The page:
First Lady faces new attack

AS Hillary Clinton's chief aides testified before a federal grand jury here yesterday, House Republicans opened a new front against the embattled First Lady by demanding a probe into whether she improperly traded in health care stocks, when she was already heading the President's task force on health-care reform.

More than 80 Republican Congressmen have asked the government's ethics office to investigate Mrs Clinton's stake in Valuepartners, a Little Rock investment group which took short positions in several health care stocks in early 1993 - in other words betting that the share prices would fall. The White House has denied any impropriety, saying that Hillary Clinton knew nothing of Valuepartners' activities after 1992.

But the Clinton's financial assets of around dollars 500,000 ( pounds 340,000) were not put into the automatic 'blind trust' customary for a Presidential family until July 1993.

The move increases the pressure on Mrs Clinton to explain publicly her involvement in the Whitewater controversy, a tangled skein that has not only enveloped the Clintons' links with the Whitewater real estate venture and the failed Madison Guaranty bank, but all their Arkansas financial dealings.

Yesterday there were signs of a change of heart by the White House. After a week of stonewalling and media criticism that Mrs Clinton, whose Whitewater role was greater than her husband's, was evading scrutiny, Officials are said to be considering a television appearance by the First Couple to take questions on Whitewater.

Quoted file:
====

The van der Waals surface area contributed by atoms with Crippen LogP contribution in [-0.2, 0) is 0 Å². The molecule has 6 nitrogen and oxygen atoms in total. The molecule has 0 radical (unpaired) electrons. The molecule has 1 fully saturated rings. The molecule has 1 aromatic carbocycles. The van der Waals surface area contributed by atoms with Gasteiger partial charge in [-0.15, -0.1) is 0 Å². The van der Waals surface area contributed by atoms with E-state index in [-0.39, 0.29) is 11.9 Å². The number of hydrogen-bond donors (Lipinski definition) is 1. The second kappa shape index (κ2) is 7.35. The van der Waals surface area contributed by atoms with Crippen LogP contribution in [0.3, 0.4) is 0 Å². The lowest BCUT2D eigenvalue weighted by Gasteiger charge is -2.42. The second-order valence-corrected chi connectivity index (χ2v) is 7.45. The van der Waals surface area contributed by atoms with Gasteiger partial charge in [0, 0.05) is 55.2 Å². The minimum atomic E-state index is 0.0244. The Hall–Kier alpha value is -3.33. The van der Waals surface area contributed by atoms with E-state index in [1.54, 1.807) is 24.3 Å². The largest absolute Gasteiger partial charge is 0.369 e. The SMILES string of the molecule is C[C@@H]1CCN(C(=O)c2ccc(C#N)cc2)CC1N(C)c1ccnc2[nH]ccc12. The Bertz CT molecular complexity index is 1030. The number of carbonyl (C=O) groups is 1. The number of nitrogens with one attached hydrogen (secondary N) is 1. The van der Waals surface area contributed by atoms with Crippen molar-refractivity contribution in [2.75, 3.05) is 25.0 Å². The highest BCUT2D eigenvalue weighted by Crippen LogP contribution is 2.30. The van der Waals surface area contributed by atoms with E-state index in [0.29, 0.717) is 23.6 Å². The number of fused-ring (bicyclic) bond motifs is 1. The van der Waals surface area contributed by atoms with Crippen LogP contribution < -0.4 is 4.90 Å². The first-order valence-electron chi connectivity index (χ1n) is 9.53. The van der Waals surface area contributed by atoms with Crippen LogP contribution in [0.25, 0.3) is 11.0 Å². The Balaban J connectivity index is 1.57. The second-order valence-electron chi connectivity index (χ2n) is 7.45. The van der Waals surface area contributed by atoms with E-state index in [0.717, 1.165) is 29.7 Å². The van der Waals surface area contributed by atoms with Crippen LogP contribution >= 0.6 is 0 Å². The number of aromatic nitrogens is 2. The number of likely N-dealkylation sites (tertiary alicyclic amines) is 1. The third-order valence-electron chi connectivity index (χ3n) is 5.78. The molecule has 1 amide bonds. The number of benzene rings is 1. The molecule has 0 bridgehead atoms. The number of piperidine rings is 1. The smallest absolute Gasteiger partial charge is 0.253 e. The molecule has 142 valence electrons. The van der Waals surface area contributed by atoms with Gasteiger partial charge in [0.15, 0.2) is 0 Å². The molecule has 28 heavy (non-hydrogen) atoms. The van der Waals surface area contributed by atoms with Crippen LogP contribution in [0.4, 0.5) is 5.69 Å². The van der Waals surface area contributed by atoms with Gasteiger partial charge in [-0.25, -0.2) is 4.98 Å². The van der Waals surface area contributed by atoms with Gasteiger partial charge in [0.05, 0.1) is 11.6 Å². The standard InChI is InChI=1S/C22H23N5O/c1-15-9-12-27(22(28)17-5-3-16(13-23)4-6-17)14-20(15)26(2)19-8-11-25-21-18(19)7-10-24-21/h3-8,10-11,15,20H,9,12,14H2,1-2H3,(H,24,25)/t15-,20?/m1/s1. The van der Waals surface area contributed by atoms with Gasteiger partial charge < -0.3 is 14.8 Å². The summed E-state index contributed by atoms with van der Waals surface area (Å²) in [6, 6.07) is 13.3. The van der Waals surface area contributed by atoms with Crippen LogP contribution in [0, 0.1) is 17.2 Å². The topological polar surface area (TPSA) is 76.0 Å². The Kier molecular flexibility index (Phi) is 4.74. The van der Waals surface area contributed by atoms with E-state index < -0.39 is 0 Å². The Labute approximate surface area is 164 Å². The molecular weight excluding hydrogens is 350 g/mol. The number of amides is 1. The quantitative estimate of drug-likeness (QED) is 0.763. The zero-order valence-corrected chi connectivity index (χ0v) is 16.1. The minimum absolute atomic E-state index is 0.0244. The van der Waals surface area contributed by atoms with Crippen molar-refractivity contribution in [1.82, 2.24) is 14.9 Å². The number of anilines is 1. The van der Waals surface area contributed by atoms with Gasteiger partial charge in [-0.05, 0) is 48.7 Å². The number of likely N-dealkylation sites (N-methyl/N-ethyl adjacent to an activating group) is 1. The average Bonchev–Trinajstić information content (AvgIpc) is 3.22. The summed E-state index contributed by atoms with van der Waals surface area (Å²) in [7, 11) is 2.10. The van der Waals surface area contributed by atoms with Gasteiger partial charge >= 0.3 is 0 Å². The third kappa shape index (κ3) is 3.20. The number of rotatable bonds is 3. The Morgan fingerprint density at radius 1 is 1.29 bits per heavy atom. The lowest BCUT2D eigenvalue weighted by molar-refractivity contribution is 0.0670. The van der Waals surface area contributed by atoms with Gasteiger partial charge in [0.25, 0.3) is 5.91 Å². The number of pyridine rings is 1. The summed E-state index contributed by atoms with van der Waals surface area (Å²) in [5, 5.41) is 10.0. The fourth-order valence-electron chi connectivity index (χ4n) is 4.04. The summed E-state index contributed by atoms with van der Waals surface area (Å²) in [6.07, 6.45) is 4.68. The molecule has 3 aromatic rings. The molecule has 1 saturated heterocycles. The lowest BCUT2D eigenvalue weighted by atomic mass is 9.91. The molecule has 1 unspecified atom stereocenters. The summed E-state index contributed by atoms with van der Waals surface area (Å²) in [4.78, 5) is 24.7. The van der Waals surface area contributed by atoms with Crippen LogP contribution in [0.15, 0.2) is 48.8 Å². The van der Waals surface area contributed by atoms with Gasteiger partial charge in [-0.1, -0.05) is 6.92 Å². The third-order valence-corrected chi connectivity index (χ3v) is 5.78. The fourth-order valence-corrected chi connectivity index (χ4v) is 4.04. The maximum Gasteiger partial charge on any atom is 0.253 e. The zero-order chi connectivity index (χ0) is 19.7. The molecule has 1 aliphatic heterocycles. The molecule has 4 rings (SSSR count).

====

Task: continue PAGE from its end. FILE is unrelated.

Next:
Though physically absent, Mrs Clinton was present in spirit at the yesterday's opening grand jury proceedings, in the same courthouse through which once trooped witnesses in the previous causes celebres of Watergate and Iran-Contra. Maggie Williams, her Chief of Staff, and her press secretary, Lisa Caputo, were the first of 10 subpoenaed White House and Treasury officials to be questioned by special counsel, Robert Fiske.

Ms Williams helped the White House counsel, Bernard Nussbaum, remove Whitewater documents from the office of Vince Foster, a close friend of the Clintons and Mr Nussbaum's deputy until his apparent suicide last July.

Mr Foster's death has been an enduring mystery and source of rumours. Whether Ms William's testimony yesterday covered the episode in Mr Foster's office was unclear. But it did deal with the meetings between White House and Treasury officials on the progress of a federal probe into Madison's failure. Ms Williams took part in one of the sessions, last month. Their disclosure a week ago transformed an Arkansas financial imbroglio into a full- fledged White House scandal. A key issue is to what extent she informed, or was instructed by, Mrs Clinton.

For all the media uproar, the public is still unconvinced by Whitewater. According to one poll, only 16 per cent think the President did something illegal, compared to 34 per cent who consider Whitewater little more than Republican mischiefmaking. But the positive ratings of both Clintons has slipped from 55 per cent to below 50 per cent.

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